Continued from this post which was a continuation of this post which all began with this post. And here's a post on why I'm doing this (though that really shouldn't matter) with a mini-rant and other crap.
Did more writing so, I'm posting. From this point on you can leave your 5 word sentence starter with every completed section posted. It's coming pretty fast and frurious so there may be more sections as the weekend rolls along. (So, I'm altering the rules... but, hey... it's my process.)Contributers to this section...
"here at the right time but wrong place or right place but the wrong time" – kfarmer
"tripping over her own ego" – jade ed girl
"Osmun hurried to the
By 4 in the afternoon she had pretty much given up on ‘him-who-has-no-name’ actually turning up. This was the little joke moniker she had privately bestowed on him as she was walking back from the village earlier in the day. She chuckled a little while thinking to herself that he probably ran on typical village time. The only events that ran on time in the village were births and funerals. Everything else was sort of an interpretive dance of life. After all he did say “in the afternoon” and didn’t specify which. She also reasoned to herself that everyone the village knew everyone else and each others’ business. Chances are he was helping out with arrangements for the recently deceased fisherman during which he ran into Mr. Osman who probably told him that the materials were only being delivered the next day.
Feeling a little spent from all that sorting and packing she decided to slip into her sarong and take a nap. As she lay on her side she spotted her grandmother’s workbag that she had placed beside the bed the night before. It was an old fashioned leather doctor’s case that stood upright and opened from the top. She remembered that there was a certain mystical prestige that was attached to it. On any ordinary day her grandmother was Mak Cik (aunty) to everyone in the village. One those days that she carried the bag she was always addressed as Puan (lady). It was a phenomenon she first took notice of at the age of 9 when she first followed and witnessed her grandmother delivering a baby. She remembered also the sense of awe and pride she felt knowing that her Nenek helped to coax life into this world.
She lay on her front, positioned herself on the edge of the bed, opened the bag and looked inside. She took delight and marveled at the simplicity of the instruments… also noting how little they had really changed over time. She decided almost immediately that this would be one of the few items she would keep and take with her when she left for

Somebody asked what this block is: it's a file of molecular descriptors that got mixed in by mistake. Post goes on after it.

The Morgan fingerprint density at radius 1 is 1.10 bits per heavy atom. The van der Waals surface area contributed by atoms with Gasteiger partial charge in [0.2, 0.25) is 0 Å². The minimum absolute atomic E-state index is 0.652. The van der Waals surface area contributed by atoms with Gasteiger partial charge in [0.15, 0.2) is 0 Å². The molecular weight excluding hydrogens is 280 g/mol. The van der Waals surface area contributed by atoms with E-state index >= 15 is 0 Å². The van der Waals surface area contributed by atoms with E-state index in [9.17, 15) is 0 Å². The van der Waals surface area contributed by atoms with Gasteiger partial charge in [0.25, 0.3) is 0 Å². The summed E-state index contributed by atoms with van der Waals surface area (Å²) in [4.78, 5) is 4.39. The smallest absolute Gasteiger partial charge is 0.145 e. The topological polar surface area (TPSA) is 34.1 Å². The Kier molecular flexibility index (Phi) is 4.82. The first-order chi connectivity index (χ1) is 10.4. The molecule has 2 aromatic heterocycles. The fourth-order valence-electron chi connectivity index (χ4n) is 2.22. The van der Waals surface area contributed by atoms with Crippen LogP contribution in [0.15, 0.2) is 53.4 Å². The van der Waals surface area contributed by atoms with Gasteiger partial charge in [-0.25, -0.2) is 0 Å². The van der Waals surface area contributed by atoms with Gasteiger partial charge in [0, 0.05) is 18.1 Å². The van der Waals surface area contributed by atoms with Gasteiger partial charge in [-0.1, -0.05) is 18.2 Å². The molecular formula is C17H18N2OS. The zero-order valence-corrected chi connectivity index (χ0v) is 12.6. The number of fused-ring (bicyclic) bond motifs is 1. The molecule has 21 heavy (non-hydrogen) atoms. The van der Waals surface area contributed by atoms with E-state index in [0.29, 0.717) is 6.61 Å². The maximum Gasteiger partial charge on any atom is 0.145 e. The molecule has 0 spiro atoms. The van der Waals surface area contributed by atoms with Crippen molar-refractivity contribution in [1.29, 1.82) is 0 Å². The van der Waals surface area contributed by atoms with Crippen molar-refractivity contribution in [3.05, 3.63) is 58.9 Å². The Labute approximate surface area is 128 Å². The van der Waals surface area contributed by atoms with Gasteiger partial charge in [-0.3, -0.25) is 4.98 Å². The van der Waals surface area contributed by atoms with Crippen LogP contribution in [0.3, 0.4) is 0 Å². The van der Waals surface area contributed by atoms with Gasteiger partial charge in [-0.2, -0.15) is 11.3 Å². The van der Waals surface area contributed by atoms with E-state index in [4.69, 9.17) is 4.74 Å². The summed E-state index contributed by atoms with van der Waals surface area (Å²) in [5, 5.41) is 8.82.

When she awoke she first noticed the colors of dusk beginning to envelop the sky outside. She lolled in bed for a while enjoying the low buzz of being half awake as thoughts floated in and out of her still dreamy state. Some of them involved the new life she was embarking on in
She walked through the small orchard outside with a basket in one hand and a kerosene lamp in another as the dusk began to give way to the night. She picked a couple of bananas and a starfruit then made her way along the stone pathway to bathhouse which was situated a respectable distance away from the house and closer to the jungle stream that bordered the 3 acre property. This was a half roofless structure measuring ten by ten feet built on top of a flattened granite rock. 4 wooden 8 foot walls provided the bather’s privacy. On the roofless end stood 2 large clay jars, 4 feet high with an equal radius. One was fed by a bamboo spout that siphoned water from the stream and was in a constant state of overflow that drained down the slight gradient of the granite floor toward a hole in the corner out back toward the stream. The other jar was used to catch rainwater. The covered half was the dry area where one hung up towels and changed in and out of clothes.
Mina hung up her lamp, pulled out her bottle of shampoo from her basket, and made her way to the jar that caught rainwater. Once her hair was shampooed and rinsed she reached for the bar of soap from the basket. The fresh cold stream water felt great against her skin as she stood bathing in the moonlight. The moonbeams lit everything with an ethereal blue glow. As she poured the last bucket to rinse off she felt a presence outside. She turned to look at the door she had left opened and saw him standing outside watching her.
How long had he been there she wondered. Without drying herself she quickly slipped back into her sarong, picked up her basket and walked out. Once outside they stood there for several moments looking at each other not more than 10 feet apart. She was not afraid but there was a propriety that had been breeched and yet there seemed to be no courtesy of any apology forthcoming. The whimsy in his eyes from the morning had now been replaced with intensity. She realized that he probably saw the same in hers and decided to make her way past him back to the house as quickly as she could. As she drew nearer she suddenly became aware that the intensity in his eyes possessed a vulnerability that she had only ever known in the eyes of a new born facing the first moments of life.